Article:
Friday, August 11, 2017

Best of Utah: The 44th annual Springville Quilt Show (1)

This annual Springville quilt show is a juried exhibition that features quilts of all styles and sizes created by some of Utah's finest quilters. This is our third year attending the show and the quality of the work is outstanding. Here are some of our favorites!
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Kaleidoscope Walk by Kathi Shunn, Quilted by Ami Krenzel. Award of Excellence.

This quilt took our breath away. It was hand pieced and contains over 2900 pieces and 200 different fabrics. Kathi Shunn says the piecing alone took over a year. The design was based on the the La Passacaglia Quilt from the book Millefiori Quilts by Willyne Hammerstein.

Kathi Shunn says, “My favorite thing about making the La Passacaglia quilt was the ability to treat each rosette as an individual. I didn’t think about how the rosettes would look together until I was at the end just looking at what colors were lacking. I enjoyed the process of one rosette at a time so much that I am making four more of them for each of my children to inherit."

Blessed by Rhonda Montgomery, quilted by Charlene Nelson. Best of Show.

It's no wonder this fantastic quilt received Best of Show.  We loved the creative design and beautiful applique work.  Rhonda Montgomery says the quilt depicts her five children at one of the family's favorite beaches.

Rhonda says, “I have always wanted to make a beach quilt. After many years and several attempts at making an ocean, I decided I could live with this “storm at sea” one. I hand dyed the sky and decided an old mariner’s compass block would be perfect for my sun. I was born in Hawaii and have loved Hawaiian quilts, so I added a beach boardwalk border with appliqued flowers to resemble their style."

Round the Garden by Katherine Porter, quilted by Virginia Gore

The applique and embroidery details on this quilt were absolutely stunning. Katherine Porter says, “When I saw the picture of Wendy WilliamsRound the Garden [quilt pattern] it spoke to my heart and became my personal obsession. I started it in November and considered skipping Christmas to continue my 10-12 hour days. Wendy’s design called for wool applique but I chose to use needle-turned applique."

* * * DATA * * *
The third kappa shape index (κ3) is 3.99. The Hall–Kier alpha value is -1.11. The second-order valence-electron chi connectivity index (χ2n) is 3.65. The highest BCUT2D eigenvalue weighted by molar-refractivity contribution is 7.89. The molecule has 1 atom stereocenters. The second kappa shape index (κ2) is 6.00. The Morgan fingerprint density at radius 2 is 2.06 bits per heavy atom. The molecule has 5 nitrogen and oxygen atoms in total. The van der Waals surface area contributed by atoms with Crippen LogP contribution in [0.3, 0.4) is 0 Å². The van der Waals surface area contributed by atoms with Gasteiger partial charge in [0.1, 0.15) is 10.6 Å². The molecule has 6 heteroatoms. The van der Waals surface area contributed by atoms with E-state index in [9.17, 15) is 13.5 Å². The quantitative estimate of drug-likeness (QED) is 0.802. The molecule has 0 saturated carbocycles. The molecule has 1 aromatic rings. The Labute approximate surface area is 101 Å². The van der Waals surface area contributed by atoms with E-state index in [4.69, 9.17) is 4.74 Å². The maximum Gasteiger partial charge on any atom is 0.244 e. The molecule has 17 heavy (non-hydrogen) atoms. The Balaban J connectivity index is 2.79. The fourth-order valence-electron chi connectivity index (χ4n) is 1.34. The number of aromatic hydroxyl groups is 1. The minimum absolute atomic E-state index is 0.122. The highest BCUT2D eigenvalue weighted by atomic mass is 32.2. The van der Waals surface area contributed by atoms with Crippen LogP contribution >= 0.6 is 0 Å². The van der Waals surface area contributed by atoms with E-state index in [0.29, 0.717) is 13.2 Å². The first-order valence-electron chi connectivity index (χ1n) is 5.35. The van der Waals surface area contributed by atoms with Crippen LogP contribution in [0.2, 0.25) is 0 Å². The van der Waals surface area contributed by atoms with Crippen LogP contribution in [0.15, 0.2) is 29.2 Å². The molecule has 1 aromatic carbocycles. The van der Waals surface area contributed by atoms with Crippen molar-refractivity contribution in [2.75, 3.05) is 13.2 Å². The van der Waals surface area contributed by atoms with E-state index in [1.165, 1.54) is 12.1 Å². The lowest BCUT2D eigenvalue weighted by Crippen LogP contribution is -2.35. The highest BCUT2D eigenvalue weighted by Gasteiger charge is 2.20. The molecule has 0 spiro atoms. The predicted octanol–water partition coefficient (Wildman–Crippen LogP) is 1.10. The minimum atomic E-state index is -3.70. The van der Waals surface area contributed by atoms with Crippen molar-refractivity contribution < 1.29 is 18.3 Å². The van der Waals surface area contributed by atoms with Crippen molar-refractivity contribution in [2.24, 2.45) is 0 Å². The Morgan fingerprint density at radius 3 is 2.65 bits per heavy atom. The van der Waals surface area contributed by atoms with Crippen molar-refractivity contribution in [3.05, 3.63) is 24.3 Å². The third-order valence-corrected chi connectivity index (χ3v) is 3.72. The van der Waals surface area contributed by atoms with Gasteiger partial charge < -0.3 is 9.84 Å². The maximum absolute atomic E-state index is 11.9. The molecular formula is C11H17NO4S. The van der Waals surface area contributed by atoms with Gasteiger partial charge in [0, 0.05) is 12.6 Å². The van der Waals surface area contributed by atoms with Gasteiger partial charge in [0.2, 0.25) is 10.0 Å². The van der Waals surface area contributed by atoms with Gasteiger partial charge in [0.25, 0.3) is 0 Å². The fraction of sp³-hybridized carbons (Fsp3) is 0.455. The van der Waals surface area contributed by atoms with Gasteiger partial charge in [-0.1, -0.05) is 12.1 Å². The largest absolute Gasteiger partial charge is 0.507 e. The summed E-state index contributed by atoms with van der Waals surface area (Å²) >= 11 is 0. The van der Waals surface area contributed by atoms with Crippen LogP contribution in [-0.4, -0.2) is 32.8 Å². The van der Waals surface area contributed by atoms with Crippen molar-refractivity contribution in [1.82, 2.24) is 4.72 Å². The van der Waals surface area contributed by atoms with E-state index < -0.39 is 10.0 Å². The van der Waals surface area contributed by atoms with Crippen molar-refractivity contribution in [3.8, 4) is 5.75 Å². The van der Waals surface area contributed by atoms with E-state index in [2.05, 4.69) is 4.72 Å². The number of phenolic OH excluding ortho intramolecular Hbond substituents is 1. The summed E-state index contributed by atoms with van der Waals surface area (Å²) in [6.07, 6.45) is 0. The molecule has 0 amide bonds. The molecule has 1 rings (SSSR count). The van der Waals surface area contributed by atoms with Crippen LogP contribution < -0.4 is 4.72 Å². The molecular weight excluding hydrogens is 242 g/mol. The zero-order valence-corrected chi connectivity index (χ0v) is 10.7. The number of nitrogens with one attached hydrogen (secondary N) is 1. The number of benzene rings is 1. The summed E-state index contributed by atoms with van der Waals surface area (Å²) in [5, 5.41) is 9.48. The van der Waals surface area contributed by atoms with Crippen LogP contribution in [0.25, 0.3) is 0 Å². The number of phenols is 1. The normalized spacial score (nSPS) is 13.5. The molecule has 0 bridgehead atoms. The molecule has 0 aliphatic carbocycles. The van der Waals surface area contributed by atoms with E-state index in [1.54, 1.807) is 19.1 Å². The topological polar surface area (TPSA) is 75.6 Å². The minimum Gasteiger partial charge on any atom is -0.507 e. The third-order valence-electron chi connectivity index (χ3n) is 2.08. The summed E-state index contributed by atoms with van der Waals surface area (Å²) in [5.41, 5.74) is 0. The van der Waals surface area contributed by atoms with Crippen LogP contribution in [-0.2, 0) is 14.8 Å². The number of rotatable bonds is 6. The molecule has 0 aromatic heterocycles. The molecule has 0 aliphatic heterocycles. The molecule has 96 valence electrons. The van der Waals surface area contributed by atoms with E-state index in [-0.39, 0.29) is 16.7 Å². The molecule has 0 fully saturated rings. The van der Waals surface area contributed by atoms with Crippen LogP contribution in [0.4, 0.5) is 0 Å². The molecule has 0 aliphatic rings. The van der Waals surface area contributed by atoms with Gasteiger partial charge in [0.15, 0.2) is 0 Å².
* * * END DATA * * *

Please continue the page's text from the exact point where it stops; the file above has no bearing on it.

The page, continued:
Katherine continues, “I love embroidery and after making three million, five hundred and sixty two French knots (not an exact number – there may be more!), I still love it. I have absolutely loved making this quilt.”

Woven Rainbow by Kira Carter, quilted by Marion McClellan.

Kira Carter says, “I wanted to push myself and make an illusion quilt in a modern way. The spectrum of colors in this was a challenge to get right but I love the way it turned out.

Kira continues, “Marion [McClellan] and I brainstormed on how to make the quilting pop. We decided on the straight lines to imitate a basket weave with the bold graphic flowers popping out as if in the basket.”

Sweet Millefiori Meadow by Karin Crawford, quilted by Kim Peterson. Award of Excellence.

This quilt reminds us of Spring in all its glory. You can see just about every technique of quilting in this quilt. It is hand pieced, machine pieced, hand appliqued, machine appliqued and hand embroidered. Karin Crawford says she wanted to portray a meadow with everything you can find: flowers, birds, insets, greenery and a beautiful sky.

Karin says Sweet Millefiori Meadow was made of Riley Blake fabric for a challenge in May 2017. She used every fabric in the Meadow Sweets line, and the theme was taken from the fabric line’s name.

Farm Quilt, made and quilted by Joan Hardman

Joan Hartman says, “As a quilter, I like to try new techniques. This art form comes from Marilyn Bedford’s book, Portraits for Fabric Lovers. Bonnie Keller used this technique to take stock photos of animals from the internet and posterize them [for the Farm Quilt pattern]. My quilt includes my three cats, Jimmy, Chloe, and Paddington."  The photo below shows some of the embroidery details.

Joan continues, "I used soft country colors from my stash and searched the Internet for material that looked like barn wood that I could quilt wood grain on. I used Steam-a-Seam to piece the animals and Quilted Treasures to print flowers and such. Each of my farm friends has hand-embroidered details and very little quilting to keep them dimensional.”

Image credits:  Photos were taken by Quilt Inspiration.


  1. Wow - such creativity and talent! Thank you for sharing. I just loved looking at the quilts.

  2. So many beauties! We can never pick a favorite!

  3. Oh, I love them all. How wonderful to have access to such great inspiration and share it with us. I have always loved the "storm at sea" block and find this a very creative way to use it. Those rosettes are stunning.

  4. So many talented people . . . doesn't it just make this world a better and more colorful planet, having them in it :)

  5. Outstanding. That farm quilt is something!

  6. Karin Crawford's "Sweet Milleflori Meadow" quilt reminds me of Sandra Leichner's quilt "Jason's Grasshopper". Very pretty and a good balance of color.


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